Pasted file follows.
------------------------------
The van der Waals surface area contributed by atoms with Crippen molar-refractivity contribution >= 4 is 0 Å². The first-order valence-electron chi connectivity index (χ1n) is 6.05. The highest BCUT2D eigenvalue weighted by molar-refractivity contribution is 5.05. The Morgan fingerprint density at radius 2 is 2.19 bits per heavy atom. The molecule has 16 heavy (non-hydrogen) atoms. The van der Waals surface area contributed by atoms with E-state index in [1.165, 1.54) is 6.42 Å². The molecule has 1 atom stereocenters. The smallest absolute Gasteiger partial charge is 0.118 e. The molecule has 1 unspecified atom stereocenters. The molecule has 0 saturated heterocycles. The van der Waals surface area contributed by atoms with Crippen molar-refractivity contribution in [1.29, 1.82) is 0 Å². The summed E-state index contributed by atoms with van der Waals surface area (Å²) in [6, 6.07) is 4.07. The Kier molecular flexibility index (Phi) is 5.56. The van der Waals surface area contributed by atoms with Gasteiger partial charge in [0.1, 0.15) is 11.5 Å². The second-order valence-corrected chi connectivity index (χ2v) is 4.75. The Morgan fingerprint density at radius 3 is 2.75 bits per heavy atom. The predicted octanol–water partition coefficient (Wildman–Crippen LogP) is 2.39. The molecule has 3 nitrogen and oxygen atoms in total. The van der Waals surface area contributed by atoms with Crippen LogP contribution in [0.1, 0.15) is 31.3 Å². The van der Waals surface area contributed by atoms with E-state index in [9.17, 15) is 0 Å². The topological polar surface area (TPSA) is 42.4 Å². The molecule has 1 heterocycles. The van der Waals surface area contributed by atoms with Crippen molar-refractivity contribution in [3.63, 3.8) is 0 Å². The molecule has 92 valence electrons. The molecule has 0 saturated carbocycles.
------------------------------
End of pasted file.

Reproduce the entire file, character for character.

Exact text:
The van der Waals surface area contributed by atoms with Crippen molar-refractivity contribution >= 4 is 0 Å². The first-order valence-electron chi connectivity index (χ1n) is 6.05. The highest BCUT2D eigenvalue weighted by molar-refractivity contribution is 5.05. The Morgan fingerprint density at radius 2 is 2.19 bits per heavy atom. The molecule has 16 heavy (non-hydrogen) atoms. The van der Waals surface area contributed by atoms with E-state index in [1.165, 1.54) is 6.42 Å². The molecule has 1 atom stereocenters. The smallest absolute Gasteiger partial charge is 0.118 e. The molecule has 1 unspecified atom stereocenters. The molecule has 0 saturated heterocycles. The van der Waals surface area contributed by atoms with Crippen molar-refractivity contribution in [1.29, 1.82) is 0 Å². The summed E-state index contributed by atoms with van der Waals surface area (Å²) in [6, 6.07) is 4.07. The Kier molecular flexibility index (Phi) is 5.56. The van der Waals surface area contributed by atoms with Gasteiger partial charge in [0.1, 0.15) is 11.5 Å². The second-order valence-corrected chi connectivity index (χ2v) is 4.75. The Morgan fingerprint density at radius 3 is 2.75 bits per heavy atom. The predicted octanol–water partition coefficient (Wildman–Crippen LogP) is 2.39. The molecule has 3 nitrogen and oxygen atoms in total. The van der Waals surface area contributed by atoms with Crippen LogP contribution in [0.1, 0.15) is 31.3 Å². The van der Waals surface area contributed by atoms with E-state index in [9.17, 15) is 0 Å². The topological polar surface area (TPSA) is 42.4 Å². The molecule has 1 heterocycles. The van der Waals surface area contributed by atoms with Crippen molar-refractivity contribution in [3.63, 3.8) is 0 Å². The molecule has 92 valence electrons. The molecule has 0 saturated carbocycles.